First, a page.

Monday, September 01, 2008

Being The Church In Malaysia

Independence Day sermon on 31 August 2008. Audio download will be available here soon.

Selamat Hari Merdeka! Today we celebrate 51 years of independence. Are you feeling patriotic today? There are many things we could be thankful for and achievements that are worth celebrating.

For example, in just about 50 years, we have transformed from an agricultural economy to an industrialized nation with a fast-growing urban middle class. You can see signs of modern progress everywhere with high-tech buildings like Twin Towers, KL Tower, KLIA and so on. By and large, we have also lived in peace together in a culturally diverse society. We live amongst Malays, Chinese, Indians, Kadazans, Ibans, Sikhs dan lain-lain. And except for that infamous 1969 riot, we have been spared from the communal violence that happened in other nearby places like Indonesia or Southern Thailand.

Having said that, there are also many weaknesses that we need to overcome if we really want to be a developed country by 2020. Before we get to that, let us turn to the passage of Scripture for today

Psalm 93
1 The LORD reigns, he is robed in majesty;
the LORD is robed in majesty
and is armed with strength.
The world is firmly established;
it cannot be moved.
2 Your throne was established long ago;
you are from all eternity.
3 The seas have lifted up, O LORD,
the seas have lifted up their voice;
the seas have lifted up their pounding waves.
4 Mightier than the thunder of the great waters,
mightier than the breakers of the sea—
the LORD on high is mighty.
5 Your statutes stand firm;
holiness adorns your house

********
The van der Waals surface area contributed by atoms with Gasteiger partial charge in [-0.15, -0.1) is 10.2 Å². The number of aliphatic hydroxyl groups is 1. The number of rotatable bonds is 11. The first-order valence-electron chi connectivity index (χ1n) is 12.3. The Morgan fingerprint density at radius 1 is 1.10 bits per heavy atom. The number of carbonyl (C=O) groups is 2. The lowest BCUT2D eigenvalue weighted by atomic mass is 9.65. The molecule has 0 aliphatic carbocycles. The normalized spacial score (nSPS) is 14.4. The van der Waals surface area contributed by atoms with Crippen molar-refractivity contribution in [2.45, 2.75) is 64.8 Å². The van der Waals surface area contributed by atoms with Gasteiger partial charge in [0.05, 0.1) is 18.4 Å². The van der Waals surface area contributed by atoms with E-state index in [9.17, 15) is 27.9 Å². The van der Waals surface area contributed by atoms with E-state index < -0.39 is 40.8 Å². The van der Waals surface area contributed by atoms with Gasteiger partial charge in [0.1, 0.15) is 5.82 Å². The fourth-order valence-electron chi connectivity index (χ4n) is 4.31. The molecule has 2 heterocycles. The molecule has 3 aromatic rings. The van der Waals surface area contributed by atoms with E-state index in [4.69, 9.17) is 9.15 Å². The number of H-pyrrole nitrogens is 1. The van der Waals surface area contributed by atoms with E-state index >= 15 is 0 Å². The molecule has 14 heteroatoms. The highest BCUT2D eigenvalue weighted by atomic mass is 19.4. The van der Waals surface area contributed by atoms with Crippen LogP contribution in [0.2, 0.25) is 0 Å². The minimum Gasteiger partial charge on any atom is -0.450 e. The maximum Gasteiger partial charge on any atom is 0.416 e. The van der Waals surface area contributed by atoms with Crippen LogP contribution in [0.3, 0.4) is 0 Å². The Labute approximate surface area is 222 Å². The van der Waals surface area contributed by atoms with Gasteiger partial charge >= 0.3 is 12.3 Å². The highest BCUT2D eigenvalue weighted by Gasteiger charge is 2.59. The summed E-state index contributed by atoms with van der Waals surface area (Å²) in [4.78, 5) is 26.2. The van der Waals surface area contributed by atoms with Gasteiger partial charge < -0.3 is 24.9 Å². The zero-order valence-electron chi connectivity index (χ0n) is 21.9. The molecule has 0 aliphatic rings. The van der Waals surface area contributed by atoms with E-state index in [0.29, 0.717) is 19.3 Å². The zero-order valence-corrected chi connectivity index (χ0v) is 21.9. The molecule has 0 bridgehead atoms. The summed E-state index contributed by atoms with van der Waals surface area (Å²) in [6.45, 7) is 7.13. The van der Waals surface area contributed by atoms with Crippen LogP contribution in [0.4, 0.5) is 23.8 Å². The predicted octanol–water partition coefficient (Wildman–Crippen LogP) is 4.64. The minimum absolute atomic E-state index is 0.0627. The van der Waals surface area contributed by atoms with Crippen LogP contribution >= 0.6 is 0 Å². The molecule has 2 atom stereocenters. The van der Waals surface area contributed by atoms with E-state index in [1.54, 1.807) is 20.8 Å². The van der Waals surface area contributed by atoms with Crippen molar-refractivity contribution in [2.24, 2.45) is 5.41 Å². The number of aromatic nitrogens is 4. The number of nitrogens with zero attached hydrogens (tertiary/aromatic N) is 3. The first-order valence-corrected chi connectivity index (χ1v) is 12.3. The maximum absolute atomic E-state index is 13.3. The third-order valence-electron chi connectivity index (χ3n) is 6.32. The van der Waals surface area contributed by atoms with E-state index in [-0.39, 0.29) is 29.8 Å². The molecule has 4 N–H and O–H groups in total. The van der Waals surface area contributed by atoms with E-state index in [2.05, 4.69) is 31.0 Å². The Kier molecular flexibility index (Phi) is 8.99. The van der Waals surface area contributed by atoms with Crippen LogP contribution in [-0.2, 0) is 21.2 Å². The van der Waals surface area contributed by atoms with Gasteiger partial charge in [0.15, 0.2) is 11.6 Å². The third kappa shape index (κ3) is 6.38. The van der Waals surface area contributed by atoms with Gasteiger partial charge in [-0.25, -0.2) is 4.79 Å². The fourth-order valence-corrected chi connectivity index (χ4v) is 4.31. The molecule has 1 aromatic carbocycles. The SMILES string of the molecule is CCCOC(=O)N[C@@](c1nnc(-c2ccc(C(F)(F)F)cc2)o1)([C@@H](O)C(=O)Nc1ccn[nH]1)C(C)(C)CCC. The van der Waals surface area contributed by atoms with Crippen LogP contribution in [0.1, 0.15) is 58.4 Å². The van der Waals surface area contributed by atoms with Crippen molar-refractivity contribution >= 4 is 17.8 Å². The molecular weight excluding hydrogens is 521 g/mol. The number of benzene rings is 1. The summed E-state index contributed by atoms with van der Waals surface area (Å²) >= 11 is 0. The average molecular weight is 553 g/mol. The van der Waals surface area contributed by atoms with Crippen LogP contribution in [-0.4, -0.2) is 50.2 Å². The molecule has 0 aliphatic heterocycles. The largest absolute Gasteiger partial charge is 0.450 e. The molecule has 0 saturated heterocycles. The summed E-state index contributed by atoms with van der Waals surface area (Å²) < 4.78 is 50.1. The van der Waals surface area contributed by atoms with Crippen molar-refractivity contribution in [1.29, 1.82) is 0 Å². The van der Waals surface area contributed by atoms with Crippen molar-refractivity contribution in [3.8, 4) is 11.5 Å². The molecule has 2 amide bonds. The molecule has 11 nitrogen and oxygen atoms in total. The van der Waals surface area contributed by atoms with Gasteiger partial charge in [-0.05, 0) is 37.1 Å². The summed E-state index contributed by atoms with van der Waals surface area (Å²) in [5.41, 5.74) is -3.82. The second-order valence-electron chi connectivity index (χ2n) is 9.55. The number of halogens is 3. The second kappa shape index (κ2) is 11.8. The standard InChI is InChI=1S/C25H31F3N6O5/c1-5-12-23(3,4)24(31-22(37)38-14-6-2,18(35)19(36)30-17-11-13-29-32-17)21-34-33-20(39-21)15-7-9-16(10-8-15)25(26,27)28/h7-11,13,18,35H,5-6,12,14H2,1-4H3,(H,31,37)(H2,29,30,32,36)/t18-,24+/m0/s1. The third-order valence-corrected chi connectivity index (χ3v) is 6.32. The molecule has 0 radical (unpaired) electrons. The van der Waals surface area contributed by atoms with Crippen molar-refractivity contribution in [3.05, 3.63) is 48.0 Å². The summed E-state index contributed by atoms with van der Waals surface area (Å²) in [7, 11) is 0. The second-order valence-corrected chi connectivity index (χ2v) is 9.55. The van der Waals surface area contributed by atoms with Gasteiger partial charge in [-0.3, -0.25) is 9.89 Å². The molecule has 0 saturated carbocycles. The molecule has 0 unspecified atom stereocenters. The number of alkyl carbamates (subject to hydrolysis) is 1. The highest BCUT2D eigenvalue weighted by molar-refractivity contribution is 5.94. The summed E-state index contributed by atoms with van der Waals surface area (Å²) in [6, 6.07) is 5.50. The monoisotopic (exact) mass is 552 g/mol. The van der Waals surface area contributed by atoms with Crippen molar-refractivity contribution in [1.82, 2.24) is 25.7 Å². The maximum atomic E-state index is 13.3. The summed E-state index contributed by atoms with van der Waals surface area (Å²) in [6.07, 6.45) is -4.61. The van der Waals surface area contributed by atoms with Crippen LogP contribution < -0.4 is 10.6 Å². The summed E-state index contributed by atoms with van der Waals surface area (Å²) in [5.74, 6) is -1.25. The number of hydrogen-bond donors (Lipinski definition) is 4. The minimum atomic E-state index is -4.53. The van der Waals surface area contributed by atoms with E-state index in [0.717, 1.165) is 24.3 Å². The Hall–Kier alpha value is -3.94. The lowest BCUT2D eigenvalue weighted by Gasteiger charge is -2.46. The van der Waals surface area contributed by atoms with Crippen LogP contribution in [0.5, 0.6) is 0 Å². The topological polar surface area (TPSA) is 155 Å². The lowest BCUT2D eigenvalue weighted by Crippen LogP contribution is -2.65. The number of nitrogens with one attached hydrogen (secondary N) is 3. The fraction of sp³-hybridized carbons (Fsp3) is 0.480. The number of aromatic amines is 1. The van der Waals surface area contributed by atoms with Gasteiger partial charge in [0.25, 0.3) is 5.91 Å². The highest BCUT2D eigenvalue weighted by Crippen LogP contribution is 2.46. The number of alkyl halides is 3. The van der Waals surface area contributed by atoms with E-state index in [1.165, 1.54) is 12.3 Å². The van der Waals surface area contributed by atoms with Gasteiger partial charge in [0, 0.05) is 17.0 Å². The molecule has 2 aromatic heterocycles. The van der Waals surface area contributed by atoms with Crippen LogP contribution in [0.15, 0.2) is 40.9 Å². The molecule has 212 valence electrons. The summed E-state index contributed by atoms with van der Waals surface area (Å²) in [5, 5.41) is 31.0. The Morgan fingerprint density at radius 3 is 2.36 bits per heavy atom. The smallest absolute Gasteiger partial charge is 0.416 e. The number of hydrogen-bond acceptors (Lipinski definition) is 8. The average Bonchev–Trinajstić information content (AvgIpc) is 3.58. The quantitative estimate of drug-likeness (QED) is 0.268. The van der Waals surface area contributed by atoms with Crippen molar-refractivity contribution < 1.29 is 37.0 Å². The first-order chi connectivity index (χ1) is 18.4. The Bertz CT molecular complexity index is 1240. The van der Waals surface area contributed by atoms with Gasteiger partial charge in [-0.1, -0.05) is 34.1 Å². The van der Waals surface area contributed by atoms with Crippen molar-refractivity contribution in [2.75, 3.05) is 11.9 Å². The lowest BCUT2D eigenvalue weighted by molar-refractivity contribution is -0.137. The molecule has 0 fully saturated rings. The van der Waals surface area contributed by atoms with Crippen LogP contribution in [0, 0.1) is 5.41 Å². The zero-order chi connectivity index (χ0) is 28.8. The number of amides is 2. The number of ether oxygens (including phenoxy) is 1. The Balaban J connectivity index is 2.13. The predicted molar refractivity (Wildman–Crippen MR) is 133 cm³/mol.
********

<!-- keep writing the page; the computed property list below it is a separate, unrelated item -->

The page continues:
for endless days, O LORD.

We Malaysians are living in very, very interesting times. Our newspaper headlines these days are so full of suspense and intrigue that they make even Obama look so boring in comparison. Almost every week, we have shocking revelations of sex, lies and videotapes… statutory declarations flying here and there with allegations of political conspiracies, cover-ups, spies, murder, sodomy and C4 explosives! I think someone should make a movie out of all these drama and sure can make a lot of money. Who knows? Maybe can even win an Oscar!

But seriously, I think our nation is at a crucial crossroads of sorts… winds of change are blowing and powerful opposing forces are shaping where Malaysia will be for the next 50 years. So the theme for church camp this year “For Such A Time As This” and the message of Esther is especially timely and relevant.

The last general election on March 8th (so called political tsunami) raised some interesting questions: Could we be seeing the beginning of a two-party democracy in Malaysia? Like in US, they have Republicans and Democrats. The morning after, we woke up to find ourselves living in a state ruled by Pakatan Rakyat.

Are we beginning to see that finally Malaysians have matured enough to go beyond racial politics? In the past, Chinese only vote for ‘Chinese’ parties like DAP or MCA, Malays only vote for PAS or UMNO, Indians only vote for MIC or MIC… But now we have Makkal Sakti?! This time around, we see a mood for change among Malay, Chinese and Indian communities.

But there are also fears that in this desperate moment of transition that communal violence may flare up once again. We have different ethnic and religious communities living side by side with each other but with precious little contact and understanding in between. On the night of March 8, many of us get SMS to stay at home and be careful for fear of violence.

While all these things are happening, petrol and food prices are going up. A globalizing economy is getting more competitive.